At a time when many in payments world trumpet their stats and status, Marqeta Inc. of Oakland, Calif. bills itself as one of the few tech innovators on the issuer side. Founded six years ago by CEO Jason Gardner, has built a processing platform that helps client companies to issue credit cards, debit cards and prepaid cards – all of which provide funding and make payments digitally through smartphone applications.
The platform, for starters, provides a way to fund and process payments for on-demand delivery outfits such as DoorDash Inc., a San Francisco-based company that arranges meal deliveries to consumers ordering online from restaurants.
Marqeta’s technology also facilitates bank partnerships with FinTech companies such as Affirm Inc., San Francisco. Working with partner bank and lender Cross River Bank, Inc., of Teaneck, NJ, Affirm offers consumers a virtual card to pay merchants at check-out.
Salman Syed, Marqeta’s vice president for business development, provided insights into the company’s technology in an interview with Banking Strategies. He spoke at BAI Beacon in October 2016.
BAI: What does Marqeta’s platform and technology bring to the world of payments?
Salman Syed: At this point we’ve built a platform that gives people the ability to essentially democratize the issuance of credit cards, debit cards and prepaid cards. We have probably the most modern issuer processing technology platform and it enables new companies to disburse funds – whether as debits or credits or prepaid – and process payments. In addition we have also built a layer on top of that to handle all the regulatory components required to launch a program.
BAI: What capabilities does your platform bring to a company like DoorDash?
Syed: A feature of our platform everybody finds very, very valuable is just-in-time funding or JIT. A card is given to each delivery person at Door Dash. Because the card is powered by our technology we actually take that payment message riding over the network rails, unbundle it and send it to DoorDash to give them the ability to see in real time whether the delivery person is spending the right amount of money at that restaurant for the right order – and if so, then approves it. We have the ability to immediately put funds on the card just for the amount that they’re supposed to send. That’s all new functionality that doesn’t really exist elsewhere in the marketplace today.
BAI: What about your processing platform should interest retail bankers?
Syed: We can enable retail bankers to put new products in the marketplace that have much more robust functionality than what traditional payments processors at banks have had in the past. There is a lot of disruption going on in banking today. A lot of these new disrupter companies are looking for issuer processing capabilities with a lot more functionality than what they’ve gotten traditionally. That’s an opportunity for us and for retail bankers to work with us and with innovative companies who operate in this space.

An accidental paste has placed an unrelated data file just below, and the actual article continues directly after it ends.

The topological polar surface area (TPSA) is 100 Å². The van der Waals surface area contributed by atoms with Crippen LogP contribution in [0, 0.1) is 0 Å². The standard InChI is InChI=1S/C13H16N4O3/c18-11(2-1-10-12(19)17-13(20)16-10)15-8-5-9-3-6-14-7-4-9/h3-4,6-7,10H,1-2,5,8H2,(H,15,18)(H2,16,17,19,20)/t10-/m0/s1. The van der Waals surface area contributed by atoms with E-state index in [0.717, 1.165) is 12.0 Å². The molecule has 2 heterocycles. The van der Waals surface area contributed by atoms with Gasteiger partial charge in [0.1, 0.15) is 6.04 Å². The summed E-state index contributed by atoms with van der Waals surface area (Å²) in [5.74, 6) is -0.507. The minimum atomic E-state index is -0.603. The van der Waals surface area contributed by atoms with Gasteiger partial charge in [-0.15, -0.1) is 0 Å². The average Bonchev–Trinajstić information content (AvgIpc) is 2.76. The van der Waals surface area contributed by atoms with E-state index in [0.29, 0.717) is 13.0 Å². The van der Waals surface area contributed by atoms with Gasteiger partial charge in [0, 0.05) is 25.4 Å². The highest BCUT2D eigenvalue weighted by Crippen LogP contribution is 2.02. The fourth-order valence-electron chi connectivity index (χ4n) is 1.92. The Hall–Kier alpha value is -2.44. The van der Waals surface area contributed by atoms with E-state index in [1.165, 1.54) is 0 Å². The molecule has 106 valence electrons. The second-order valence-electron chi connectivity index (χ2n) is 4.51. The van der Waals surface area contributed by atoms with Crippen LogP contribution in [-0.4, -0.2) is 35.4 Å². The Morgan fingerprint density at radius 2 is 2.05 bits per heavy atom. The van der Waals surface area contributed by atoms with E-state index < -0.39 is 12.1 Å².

BAI: How does the changing nature of the consumer fit into this picture?
Syed: Millennials have come of age and are much more technology oriented. There’s an immense opportunity here to provide financial services to a whole generation that isn’t necessarily going to the traditional outlets like the retail bank. As a result, we’re talking with a lot of people today in new start-up tech companies who say when they acquire a customer, they don’t necessarily want to send them a piece of plastic. They’d prefer to generate a card in a virtual format directly on the phone. They want to find a way to just move that card directly into Apple Pay – and that’s something we’re working on.
BAI: In what ways can banks get involved?
Syed: Alternative lenders such as SoFi and LendingTree go through the process of acquiring new customers to assure they’re customers worth doing business with. But once that’s happened, I think traditional banks can still provide their own underwriting services for those types of customers. Banks also have a clear opportunity to leverage new technology to provide direct banking services to new customers they’re not reaching effectively now.
BAI: So your platform and technology give banks new avenues to partner with companies entering this space as card issuers. Or banks can underwrite and even fund some or all of that new customer credit outside the current reach of the bank?
Jeannette Kescenovitz, who leads development of banking-as-a-service at Finastra, joins us on the BAI Banking Strategies podcast to share her views on how BaaS might grow its presence at U.S. banks and credit unions this year.
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